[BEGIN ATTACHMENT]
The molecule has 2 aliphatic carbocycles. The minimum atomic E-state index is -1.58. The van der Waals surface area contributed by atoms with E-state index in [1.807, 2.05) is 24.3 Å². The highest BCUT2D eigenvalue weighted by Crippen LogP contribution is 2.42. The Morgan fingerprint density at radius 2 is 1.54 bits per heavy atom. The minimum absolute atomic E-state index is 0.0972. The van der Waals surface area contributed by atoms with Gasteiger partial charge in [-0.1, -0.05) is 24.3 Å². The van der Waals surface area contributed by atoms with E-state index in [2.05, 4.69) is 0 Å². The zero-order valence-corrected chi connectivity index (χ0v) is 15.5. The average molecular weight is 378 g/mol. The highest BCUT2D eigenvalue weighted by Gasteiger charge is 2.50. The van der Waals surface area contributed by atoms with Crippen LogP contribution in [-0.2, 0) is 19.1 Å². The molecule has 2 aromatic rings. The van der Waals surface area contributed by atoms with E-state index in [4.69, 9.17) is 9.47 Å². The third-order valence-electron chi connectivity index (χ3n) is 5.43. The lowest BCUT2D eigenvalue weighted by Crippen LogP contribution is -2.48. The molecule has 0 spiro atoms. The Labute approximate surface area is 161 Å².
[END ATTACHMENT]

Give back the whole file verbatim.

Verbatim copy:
The molecule has 2 aliphatic carbocycles. The minimum atomic E-state index is -1.58. The van der Waals surface area contributed by atoms with E-state index in [1.807, 2.05) is 24.3 Å². The highest BCUT2D eigenvalue weighted by Crippen LogP contribution is 2.42. The Morgan fingerprint density at radius 2 is 1.54 bits per heavy atom. The minimum absolute atomic E-state index is 0.0972. The van der Waals surface area contributed by atoms with Gasteiger partial charge in [-0.1, -0.05) is 24.3 Å². The van der Waals surface area contributed by atoms with E-state index in [2.05, 4.69) is 0 Å². The zero-order valence-corrected chi connectivity index (χ0v) is 15.5. The average molecular weight is 378 g/mol. The highest BCUT2D eigenvalue weighted by Gasteiger charge is 2.50. The van der Waals surface area contributed by atoms with Crippen LogP contribution in [-0.2, 0) is 19.1 Å². The molecule has 2 aromatic rings. The van der Waals surface area contributed by atoms with E-state index in [4.69, 9.17) is 9.47 Å². The third-order valence-electron chi connectivity index (χ3n) is 5.43. The lowest BCUT2D eigenvalue weighted by Crippen LogP contribution is -2.48. The molecule has 0 spiro atoms. The Labute approximate surface area is 161 Å².